I'm not to sure during the 1960s when 3830 was aquired by the Museum of Applied Arts and Sciences for preservation if it was intended to ever be a trafficable exhibit, hence no spare boiler was obtained.
But you really cant excuse the poor management of that era by the NSW Rail Transport Museum in not aquiring a spare 38 class boiler or two when they may have been available as freebies from the Dept. or for purchase when 38 class were disposed of as scrap for $5000
No such poor management. Items for retention at that time were decided upon by the Department, even if recommended by RTM. Witness a lack of D-58 Class nowadays or a similar lack of NCR Sets and Enfield Locomotive Depots.
Remember that there were 35 boilers for the 30 locos. Each boiler was reaching the end of its life as they were condemned and then scrapped. The last one to be scrapped was Boiler 3815 in Locomotive 3818 in early 1971. Since each boiler was in poor condition as it was withdrawn, the Department did not keep any spares. You have to remember that RTM was casting around for a new 38 Class boiler in the early to mid 1970's, being told by one UK firm, misunderstanding what was being asked for, that it would be cheaper to get them to recondition a Castle from Barry.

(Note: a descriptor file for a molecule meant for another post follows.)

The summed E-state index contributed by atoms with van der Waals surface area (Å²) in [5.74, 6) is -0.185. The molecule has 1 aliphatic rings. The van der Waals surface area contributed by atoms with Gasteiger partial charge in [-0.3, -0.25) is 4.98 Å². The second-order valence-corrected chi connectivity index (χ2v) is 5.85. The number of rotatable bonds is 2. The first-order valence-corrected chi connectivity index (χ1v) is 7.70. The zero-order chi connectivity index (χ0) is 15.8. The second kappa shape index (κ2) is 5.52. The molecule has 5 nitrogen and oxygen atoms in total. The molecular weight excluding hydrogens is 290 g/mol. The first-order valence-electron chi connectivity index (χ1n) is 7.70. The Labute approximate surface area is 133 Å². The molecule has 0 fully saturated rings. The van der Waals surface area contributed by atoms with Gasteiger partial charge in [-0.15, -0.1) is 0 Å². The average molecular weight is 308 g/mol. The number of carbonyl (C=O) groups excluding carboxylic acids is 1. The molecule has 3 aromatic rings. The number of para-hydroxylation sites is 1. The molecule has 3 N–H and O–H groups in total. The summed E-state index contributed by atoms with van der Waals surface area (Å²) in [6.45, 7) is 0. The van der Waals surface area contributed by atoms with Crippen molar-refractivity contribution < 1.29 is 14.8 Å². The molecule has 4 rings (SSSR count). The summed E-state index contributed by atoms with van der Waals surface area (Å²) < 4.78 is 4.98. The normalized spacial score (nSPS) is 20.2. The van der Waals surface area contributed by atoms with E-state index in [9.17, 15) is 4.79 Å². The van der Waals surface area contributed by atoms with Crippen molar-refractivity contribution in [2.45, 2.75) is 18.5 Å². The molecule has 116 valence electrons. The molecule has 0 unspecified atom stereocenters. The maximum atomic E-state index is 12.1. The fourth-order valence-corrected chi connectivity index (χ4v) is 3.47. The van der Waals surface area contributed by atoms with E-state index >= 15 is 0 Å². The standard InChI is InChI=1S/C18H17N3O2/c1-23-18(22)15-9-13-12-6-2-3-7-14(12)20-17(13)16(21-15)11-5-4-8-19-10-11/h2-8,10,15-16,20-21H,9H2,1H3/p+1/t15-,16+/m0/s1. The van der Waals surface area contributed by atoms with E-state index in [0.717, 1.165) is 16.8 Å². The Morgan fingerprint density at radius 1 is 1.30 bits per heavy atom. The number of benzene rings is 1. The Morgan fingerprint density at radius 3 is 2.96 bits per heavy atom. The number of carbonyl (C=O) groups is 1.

The four boilers left, 3801a (3830), 3803a (3813), 3819 (ex-3801, now 'spare') and 3825a (3820) were among the best ones at the time. In some ways, we are lucky that we have three of the five spare boilers because they are the youngest of the lot.
3820 is only still with us due to excellent management and foresight during that era by the NSW Rail Transport Museum. Without a sound, reasoned argument in favour of retaining it for traffic purposes, that was mounted by the NSW Rail Transport Museum, it would have gone to Sims very quickly after 29/12/1970. Indeed, it could have gone there coupled to 3818. In some ways, you could call it a defacto spare boiler, fitted to a full set of spare components that rather happily make up a complete locomotive.
The only reason that we have spare 36 Class boilers is that they were relatively new, having between 5 to 12 years of use. Hence many were kept for stationary boiler use, replacing a motley collection of older boilers in the process.